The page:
When Whittaker (1903) introduced his **Whittaker function**, he wrote it in terms of the closely related *confluent hypergeometric function* (Pearson et al., 2014; Ghayasuddin & Khan, 2017):

The function is therefore sometimes called the *confluent hypergeometric function*, but it could more correctly described as a *modification* of those functions. Whittaker’s purpose in formulating the new function was to make formulas more symmetric.

If you’re interested, Whittaker’s original 1903 text is freely available via Project Euclid (downloadable PDF).

## Use of Whittaker Functions

The **Whittaker function** is a solution to the differential equation

(White, 2010).

In mathematical physics, many functions are special cases of Whittaker functions, including error functions and the incomplete gamma function (White, 2010). Specific types include:

**Jacquet’s Whittaker functions**: Generalized Whittaker functions of reductive groups over local fields,**Kostant’s Whittaker functions**: common eigenfunctions of Toda lattice Hamiltonians (Kostant, 1978).

In representation theory (which is, roughly speaking, the study of symmetry in linear spaces), the Whittaker function is well-studied example of a matrix coefficient of complex representations of p-adic algebraic groups. These appear in places like the integral expressions used to construct automorphic L-functions (Grodzicki, 2020). If you’re comfortable with representation theory of GL_{n}(C), Dhillon’s The Models of Whittaker and Kirillov (PDF) is a good read on why you would want to consider Whittaker models.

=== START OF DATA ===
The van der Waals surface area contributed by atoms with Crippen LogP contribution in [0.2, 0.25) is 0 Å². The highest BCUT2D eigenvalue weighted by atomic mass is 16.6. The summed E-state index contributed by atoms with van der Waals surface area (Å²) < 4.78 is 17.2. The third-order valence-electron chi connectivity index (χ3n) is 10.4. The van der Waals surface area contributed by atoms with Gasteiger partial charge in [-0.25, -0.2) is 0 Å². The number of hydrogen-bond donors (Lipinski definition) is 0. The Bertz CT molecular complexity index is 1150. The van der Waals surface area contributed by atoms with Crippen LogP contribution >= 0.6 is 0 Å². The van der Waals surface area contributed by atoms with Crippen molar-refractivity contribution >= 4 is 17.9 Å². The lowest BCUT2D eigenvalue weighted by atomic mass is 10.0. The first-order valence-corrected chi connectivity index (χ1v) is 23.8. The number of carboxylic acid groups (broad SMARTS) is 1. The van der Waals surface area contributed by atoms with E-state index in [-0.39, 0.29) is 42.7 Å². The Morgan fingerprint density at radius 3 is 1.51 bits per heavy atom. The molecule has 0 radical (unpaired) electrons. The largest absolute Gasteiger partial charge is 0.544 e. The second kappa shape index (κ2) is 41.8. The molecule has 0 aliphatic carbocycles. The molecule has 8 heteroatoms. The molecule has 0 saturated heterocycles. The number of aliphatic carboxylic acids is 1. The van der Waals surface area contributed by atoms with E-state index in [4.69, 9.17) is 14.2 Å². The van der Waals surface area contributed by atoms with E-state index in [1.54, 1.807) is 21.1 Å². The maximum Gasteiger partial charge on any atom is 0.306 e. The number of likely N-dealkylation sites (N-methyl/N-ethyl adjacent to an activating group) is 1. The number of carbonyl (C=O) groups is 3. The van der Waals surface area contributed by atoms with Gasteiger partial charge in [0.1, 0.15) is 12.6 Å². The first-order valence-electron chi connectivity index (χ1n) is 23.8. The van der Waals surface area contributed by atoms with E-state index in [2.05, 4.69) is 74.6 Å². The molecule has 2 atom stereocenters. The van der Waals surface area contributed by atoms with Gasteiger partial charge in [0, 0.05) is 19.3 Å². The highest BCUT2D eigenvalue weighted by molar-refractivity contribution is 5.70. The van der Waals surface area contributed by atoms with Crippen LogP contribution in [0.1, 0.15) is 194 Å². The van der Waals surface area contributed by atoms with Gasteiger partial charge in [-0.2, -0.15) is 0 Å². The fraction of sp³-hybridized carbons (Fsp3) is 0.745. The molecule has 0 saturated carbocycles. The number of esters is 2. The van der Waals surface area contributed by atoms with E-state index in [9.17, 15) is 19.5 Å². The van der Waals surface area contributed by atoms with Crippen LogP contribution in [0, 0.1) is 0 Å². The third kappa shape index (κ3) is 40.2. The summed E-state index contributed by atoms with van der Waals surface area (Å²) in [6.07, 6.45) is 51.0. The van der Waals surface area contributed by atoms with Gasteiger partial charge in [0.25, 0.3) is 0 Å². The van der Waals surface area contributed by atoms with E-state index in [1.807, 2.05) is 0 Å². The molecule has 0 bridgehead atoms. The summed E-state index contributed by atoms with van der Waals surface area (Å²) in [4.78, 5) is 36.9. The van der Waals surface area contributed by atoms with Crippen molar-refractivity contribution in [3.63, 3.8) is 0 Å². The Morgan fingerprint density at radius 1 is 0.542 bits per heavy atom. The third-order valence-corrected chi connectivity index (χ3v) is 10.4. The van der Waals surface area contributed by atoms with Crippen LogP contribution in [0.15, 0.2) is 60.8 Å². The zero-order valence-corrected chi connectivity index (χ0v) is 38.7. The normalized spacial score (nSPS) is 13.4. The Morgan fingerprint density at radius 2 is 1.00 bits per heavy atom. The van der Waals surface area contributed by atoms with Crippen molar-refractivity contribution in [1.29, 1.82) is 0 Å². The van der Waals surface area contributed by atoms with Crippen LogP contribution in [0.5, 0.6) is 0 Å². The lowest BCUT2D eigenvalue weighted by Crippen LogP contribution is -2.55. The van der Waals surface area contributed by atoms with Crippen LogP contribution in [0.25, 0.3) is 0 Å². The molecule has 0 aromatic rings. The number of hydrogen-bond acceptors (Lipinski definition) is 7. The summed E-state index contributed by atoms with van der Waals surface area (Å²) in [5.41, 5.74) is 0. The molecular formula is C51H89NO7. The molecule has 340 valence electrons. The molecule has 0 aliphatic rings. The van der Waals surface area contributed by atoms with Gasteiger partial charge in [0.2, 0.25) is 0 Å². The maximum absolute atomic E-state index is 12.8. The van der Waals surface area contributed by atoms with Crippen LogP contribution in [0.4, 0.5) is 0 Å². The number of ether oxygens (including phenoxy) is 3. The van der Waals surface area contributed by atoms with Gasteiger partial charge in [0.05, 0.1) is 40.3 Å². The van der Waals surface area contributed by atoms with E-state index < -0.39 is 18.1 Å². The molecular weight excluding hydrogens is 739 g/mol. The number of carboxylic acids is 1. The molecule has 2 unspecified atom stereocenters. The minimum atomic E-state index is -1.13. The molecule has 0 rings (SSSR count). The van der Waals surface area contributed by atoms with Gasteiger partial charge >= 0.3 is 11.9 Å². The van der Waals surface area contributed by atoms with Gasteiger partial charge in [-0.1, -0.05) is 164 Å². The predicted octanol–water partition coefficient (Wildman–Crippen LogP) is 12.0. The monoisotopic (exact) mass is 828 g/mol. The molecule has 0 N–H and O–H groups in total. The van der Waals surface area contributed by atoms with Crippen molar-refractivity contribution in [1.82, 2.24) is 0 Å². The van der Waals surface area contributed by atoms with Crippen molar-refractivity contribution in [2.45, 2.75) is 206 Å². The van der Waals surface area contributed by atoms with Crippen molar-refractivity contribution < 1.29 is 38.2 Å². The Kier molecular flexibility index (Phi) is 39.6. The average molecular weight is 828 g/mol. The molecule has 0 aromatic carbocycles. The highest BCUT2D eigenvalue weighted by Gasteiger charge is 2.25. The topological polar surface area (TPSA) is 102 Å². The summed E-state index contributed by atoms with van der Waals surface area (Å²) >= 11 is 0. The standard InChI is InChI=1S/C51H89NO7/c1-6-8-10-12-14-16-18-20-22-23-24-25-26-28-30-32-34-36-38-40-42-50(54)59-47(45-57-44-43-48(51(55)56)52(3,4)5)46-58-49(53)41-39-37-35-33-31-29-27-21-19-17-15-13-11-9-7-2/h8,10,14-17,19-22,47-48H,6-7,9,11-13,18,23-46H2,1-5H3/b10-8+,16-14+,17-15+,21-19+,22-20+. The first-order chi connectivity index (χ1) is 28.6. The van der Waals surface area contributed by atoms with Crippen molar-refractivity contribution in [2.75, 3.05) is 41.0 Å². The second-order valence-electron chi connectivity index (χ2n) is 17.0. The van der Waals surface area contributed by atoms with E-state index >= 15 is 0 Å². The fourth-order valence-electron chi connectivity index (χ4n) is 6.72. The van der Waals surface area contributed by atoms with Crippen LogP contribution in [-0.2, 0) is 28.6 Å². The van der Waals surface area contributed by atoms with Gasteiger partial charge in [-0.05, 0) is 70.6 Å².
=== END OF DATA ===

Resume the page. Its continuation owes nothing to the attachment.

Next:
## References

Dhillon, G. (2017). The Models of Whittaker and Kirillov. Retrieved September 26, 2020 from: http://virtualmath1.stanford.edu/~conrad/conversesem/Notes/L6.pdf

Ghayasuddin, M. & Khan, N. (2017). Some Transformations and Generating Relations of Multivariables Hypergeometric Functions. Palestine Journal of Mathematics. Vol 6 (Special Issue II).

Grodzicki, W. (2020). Wellesley College Bio: https://www.wellesley.edu/math/faculty/grodzickiw

Kostant, B. (1978). On Whittaker vectors and representation theory. Inventiones mathematicae volume 48, pages 101–184. Springer.

Pearson, J. et al., (2014). Numerical Methods for the Computation of the Confluent and Gauss Hypergeometric Functions.

White, R. (2010). Asymptotic Analysis of Differential Equations. Imperial College Press.

Whittaker, E. (1903). An expression of certain known function as generalized hypergeometric functions, Bull. Amer. Math. Soc, 10 (1903), 125-134